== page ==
"If regulators could become more comfortable with this measurement process, agencies might change the way they conduct their cost-benefit analysis. And that would be an interest of ours, to see if our work and others’ work in this area will eventually change the way people attack these questions."

So it’s more about changing the way estimates are done. Estimates are lousy surrogates. I’m all for marketing food safety – at retail, food service, markets, everywhere. Brag about test results, use big signs, smart phone readers, just be able to back it up.

Food poison risk from poultry packaging

Food safety types in Birmingham, U.K. have found that 40 per cent of all plastic packaging containing chicken in Birmingham contained food poisoning bacteria.

In a survey of 20 supermarkets, convenience stores and butcher’s shops throughout the city, food safety officials found that eight were contaminated on the outside of the packet.

They also found seven chickens were contaminated inside the wrapping, while one tested positive for salmonella. There was no link between those infected inside and outside the packaging.

Team manager Nick Lowe said, “Our message to consumers is that handling the packaging should be regarded as just as likely to cause food poisoning and touching the raw meat.”

Once handled in a supermarket the bacteria can be passed on through trolley handles, shopping bags and transferred to other foods. In one supermarket a pool of juice collected on the chiller shelf was also contaminated.

The food (safety) cycle: recall, forget, repeat

Memories can be short when it comes to food recalls.

Amy Schoenfeld writes in Sunday’s New York Times that while Americans are concerned about food contamination, experts say that recalls have only a short-term effect on consumers.

When spinach was recalled in 2006, consumers took over a year to return to previous spending patterns. But after recent recalls of peanut butter, beef and eggs, customers came back in a matter of weeks.

One explanation for this is that eggs are a staple; nearly 9 in 10 Americans say they eat them. By contrast, only 5 in 10 Americans say they are spinach eaters. After the spinach recall, 10 percent of spinach eaters said they were unlikely to eat spinach again. In contrast, 3 percent of egg eaters said they would stop purchasing eggs.

Rather than waiting to sue after sickness, consumers could use their buying power to demand microbiologically safer food, if someone would start marketing at retail.

Salmonella in eggs; DeCoster and Son go to DC

There’ll be the usual posturing, handwringing and contrition for the cameras at today’s Congressional hearing in Washington, D.C.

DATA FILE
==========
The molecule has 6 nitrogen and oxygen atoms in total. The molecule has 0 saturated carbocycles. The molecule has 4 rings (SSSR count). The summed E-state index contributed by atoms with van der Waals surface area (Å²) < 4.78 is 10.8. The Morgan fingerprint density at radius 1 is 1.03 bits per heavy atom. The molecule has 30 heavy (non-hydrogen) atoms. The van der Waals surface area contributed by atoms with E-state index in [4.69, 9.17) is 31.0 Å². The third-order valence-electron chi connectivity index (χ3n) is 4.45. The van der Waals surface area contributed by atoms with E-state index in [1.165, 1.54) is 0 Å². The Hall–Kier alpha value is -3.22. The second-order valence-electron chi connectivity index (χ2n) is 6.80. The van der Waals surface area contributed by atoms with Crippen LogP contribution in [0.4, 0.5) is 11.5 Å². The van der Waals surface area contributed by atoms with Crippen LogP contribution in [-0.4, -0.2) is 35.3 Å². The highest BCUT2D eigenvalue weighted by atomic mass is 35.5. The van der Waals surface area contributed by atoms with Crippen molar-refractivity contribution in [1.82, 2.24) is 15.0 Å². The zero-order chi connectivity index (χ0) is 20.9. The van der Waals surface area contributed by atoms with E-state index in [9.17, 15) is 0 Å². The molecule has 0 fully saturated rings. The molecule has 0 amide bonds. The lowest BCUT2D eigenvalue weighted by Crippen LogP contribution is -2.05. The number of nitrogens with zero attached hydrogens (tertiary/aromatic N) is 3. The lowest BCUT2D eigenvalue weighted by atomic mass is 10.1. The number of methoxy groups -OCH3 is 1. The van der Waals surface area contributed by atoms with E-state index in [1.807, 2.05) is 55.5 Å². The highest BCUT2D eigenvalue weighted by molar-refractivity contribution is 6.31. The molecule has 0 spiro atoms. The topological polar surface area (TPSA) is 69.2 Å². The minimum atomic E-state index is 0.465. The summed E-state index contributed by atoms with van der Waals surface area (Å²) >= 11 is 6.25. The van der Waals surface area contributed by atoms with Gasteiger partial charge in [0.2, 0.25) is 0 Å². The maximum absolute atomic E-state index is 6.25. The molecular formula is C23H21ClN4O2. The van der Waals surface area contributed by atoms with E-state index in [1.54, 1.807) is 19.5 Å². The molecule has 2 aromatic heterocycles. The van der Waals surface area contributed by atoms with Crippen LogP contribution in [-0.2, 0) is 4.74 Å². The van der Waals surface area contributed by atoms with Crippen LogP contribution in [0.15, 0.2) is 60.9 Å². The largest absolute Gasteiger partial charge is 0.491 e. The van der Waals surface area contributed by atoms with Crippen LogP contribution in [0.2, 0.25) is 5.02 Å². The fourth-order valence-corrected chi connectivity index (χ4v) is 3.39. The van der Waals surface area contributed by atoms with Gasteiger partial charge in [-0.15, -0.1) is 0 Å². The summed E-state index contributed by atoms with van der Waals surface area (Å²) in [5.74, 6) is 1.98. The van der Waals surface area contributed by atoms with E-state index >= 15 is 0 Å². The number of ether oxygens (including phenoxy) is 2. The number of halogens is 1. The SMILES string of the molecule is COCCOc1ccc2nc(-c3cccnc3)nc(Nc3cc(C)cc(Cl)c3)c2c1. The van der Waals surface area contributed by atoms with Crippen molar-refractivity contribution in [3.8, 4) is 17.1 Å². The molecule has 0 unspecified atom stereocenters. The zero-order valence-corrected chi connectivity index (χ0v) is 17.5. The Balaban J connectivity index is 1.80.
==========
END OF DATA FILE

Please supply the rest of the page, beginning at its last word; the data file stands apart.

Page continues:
Philip Brasher of the Des Moines Register reports this morning that Jack DeCoster and his son, Peter, will apologize at a House Energy and Commerce subcommittee meeting today to the 1,608 confirmed victims of a salmonella outbreak and pledge not to resume selling fresh eggs until their farms are free from disease.

“While we always believed we were doing the right thing, it is now very clear that we must do more,” said Peter DeCoster, who is chief operating officer of the Wright County Egg operations, which his father owns.

In a 10-page statement obtained by The Des Moines Register, the men point to a feed ingredient purchased from an outside supplier as the likely source of the salmonella contamination. Federal investigators have reported finding salmonella in several areas of the farms in addition to the feed mill.

This is a terrible strategy. Blaming others and failing to outline what DeCoster and Son were actually doing in terms of testing and other steps to manage the risk of salmonella – before the outbreak — will be a rhetorical playground for even the most addle-minded Congressional-types.

It’ll be like angry parents scolding a teenager who says, sorry, I won’t do it again.

The accused is sorry he got caught.


The N.Y. Times documented this morning the 1987 salmonella-in-eggs outbreak that killed nine and sickened 500, linked to farms owned by … Austin Jack DeCoster.

Farms tied to Mr. DeCoster were a primary source of Salmonella enteritidis in the United States in the 1980s, when some of the first major outbreaks of human illness from the bacteria in eggs occurred, according to health officials and public records. At one point, New York and Maryland regulators believed DeCoster eggs were such a threat that they banned sales of the eggs in their states.

How many others were sickened by DeCoster and Son eggs over the intervening 23 years, in the absence of an outbreak?

Government’s hopeless.

Market microbial food safety at retail so I, as a consumer, have a choice, so I can reward those egg producers who effectively manage salmonella – before there’s an outbreak.

Market produce safety at retail so consumers can choose

I’m no fan of economic estimates of foodborne illness. The numbers are somewhat fantastical and the assumptions behind the numbers are usually oblique and obscured.

I’m also not a fan of whining.

In response to a study released earlier this week by the Pew Charitable Foundation’s Produce Safety Project, which pegged the annual cost of foodborne illness at $152 billion and which Chapman has already taken to task, United Fresh Produce Association president Tom Stenzel said,